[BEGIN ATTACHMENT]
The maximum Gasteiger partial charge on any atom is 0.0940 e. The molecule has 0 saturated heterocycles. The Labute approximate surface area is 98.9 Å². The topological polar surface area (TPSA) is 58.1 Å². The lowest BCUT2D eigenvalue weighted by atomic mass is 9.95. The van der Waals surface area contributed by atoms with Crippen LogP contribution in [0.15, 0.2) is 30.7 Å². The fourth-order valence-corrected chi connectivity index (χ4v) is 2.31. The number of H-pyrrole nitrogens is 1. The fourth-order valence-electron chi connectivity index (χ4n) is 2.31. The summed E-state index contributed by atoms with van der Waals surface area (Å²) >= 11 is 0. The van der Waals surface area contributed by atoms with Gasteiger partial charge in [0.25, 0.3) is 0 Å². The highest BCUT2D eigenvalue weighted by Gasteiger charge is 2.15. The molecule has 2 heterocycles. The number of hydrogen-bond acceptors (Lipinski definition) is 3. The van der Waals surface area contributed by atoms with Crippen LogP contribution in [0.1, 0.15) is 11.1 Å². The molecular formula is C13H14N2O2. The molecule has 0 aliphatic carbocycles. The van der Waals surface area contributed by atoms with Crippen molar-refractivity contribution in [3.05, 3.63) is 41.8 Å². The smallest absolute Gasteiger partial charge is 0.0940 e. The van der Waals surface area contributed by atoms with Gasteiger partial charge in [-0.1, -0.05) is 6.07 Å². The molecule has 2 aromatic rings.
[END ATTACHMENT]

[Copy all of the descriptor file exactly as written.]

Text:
The maximum Gasteiger partial charge on any atom is 0.0940 e. The molecule has 0 saturated heterocycles. The Labute approximate surface area is 98.9 Å². The topological polar surface area (TPSA) is 58.1 Å². The lowest BCUT2D eigenvalue weighted by atomic mass is 9.95. The van der Waals surface area contributed by atoms with Crippen LogP contribution in [0.15, 0.2) is 30.7 Å². The fourth-order valence-corrected chi connectivity index (χ4v) is 2.31. The number of H-pyrrole nitrogens is 1. The fourth-order valence-electron chi connectivity index (χ4n) is 2.31. The summed E-state index contributed by atoms with van der Waals surface area (Å²) >= 11 is 0. The van der Waals surface area contributed by atoms with Gasteiger partial charge in [0.25, 0.3) is 0 Å². The highest BCUT2D eigenvalue weighted by Gasteiger charge is 2.15. The molecule has 2 heterocycles. The number of hydrogen-bond acceptors (Lipinski definition) is 3. The van der Waals surface area contributed by atoms with Crippen LogP contribution in [0.1, 0.15) is 11.1 Å². The molecular formula is C13H14N2O2. The molecule has 0 aliphatic carbocycles. The van der Waals surface area contributed by atoms with Crippen molar-refractivity contribution in [3.05, 3.63) is 41.8 Å². The smallest absolute Gasteiger partial charge is 0.0940 e. The van der Waals surface area contributed by atoms with Gasteiger partial charge in [-0.1, -0.05) is 6.07 Å². The molecule has 2 aromatic rings.